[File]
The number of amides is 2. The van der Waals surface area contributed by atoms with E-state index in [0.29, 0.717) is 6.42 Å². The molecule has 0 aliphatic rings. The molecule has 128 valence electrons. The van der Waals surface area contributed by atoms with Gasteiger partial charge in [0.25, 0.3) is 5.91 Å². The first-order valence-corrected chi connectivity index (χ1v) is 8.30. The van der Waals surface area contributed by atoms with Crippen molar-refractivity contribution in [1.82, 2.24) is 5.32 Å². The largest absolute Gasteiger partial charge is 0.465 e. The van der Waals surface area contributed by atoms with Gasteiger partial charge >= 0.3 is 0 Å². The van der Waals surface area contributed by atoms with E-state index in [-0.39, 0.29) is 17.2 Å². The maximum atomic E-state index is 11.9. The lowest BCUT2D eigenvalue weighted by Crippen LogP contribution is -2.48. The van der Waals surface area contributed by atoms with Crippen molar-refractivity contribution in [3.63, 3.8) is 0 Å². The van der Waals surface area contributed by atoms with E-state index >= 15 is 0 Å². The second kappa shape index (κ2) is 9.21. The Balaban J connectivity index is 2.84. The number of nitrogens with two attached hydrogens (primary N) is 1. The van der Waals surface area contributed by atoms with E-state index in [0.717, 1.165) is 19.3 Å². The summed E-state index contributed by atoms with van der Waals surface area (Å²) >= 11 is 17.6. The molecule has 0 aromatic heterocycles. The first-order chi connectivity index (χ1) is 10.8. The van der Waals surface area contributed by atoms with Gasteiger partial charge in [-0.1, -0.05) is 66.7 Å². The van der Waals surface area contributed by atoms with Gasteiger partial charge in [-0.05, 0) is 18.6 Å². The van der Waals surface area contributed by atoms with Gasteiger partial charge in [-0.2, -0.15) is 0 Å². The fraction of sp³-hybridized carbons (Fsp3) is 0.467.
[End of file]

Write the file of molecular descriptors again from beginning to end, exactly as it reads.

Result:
The number of amides is 2. The van der Waals surface area contributed by atoms with E-state index in [0.29, 0.717) is 6.42 Å². The molecule has 0 aliphatic rings. The molecule has 128 valence electrons. The van der Waals surface area contributed by atoms with Gasteiger partial charge in [0.25, 0.3) is 5.91 Å². The first-order valence-corrected chi connectivity index (χ1v) is 8.30. The van der Waals surface area contributed by atoms with Crippen molar-refractivity contribution in [1.82, 2.24) is 5.32 Å². The largest absolute Gasteiger partial charge is 0.465 e. The van der Waals surface area contributed by atoms with Gasteiger partial charge >= 0.3 is 0 Å². The van der Waals surface area contributed by atoms with E-state index in [-0.39, 0.29) is 17.2 Å². The maximum atomic E-state index is 11.9. The lowest BCUT2D eigenvalue weighted by Crippen LogP contribution is -2.48. The van der Waals surface area contributed by atoms with Crippen molar-refractivity contribution in [3.63, 3.8) is 0 Å². The van der Waals surface area contributed by atoms with E-state index >= 15 is 0 Å². The second kappa shape index (κ2) is 9.21. The Balaban J connectivity index is 2.84. The number of nitrogens with two attached hydrogens (primary N) is 1. The van der Waals surface area contributed by atoms with E-state index in [0.717, 1.165) is 19.3 Å². The summed E-state index contributed by atoms with van der Waals surface area (Å²) >= 11 is 17.6. The molecule has 0 aromatic heterocycles. The first-order chi connectivity index (χ1) is 10.8. The van der Waals surface area contributed by atoms with Gasteiger partial charge in [-0.1, -0.05) is 66.7 Å². The van der Waals surface area contributed by atoms with Gasteiger partial charge in [-0.05, 0) is 18.6 Å². The van der Waals surface area contributed by atoms with Gasteiger partial charge in [-0.2, -0.15) is 0 Å². The fraction of sp³-hybridized carbons (Fsp3) is 0.467.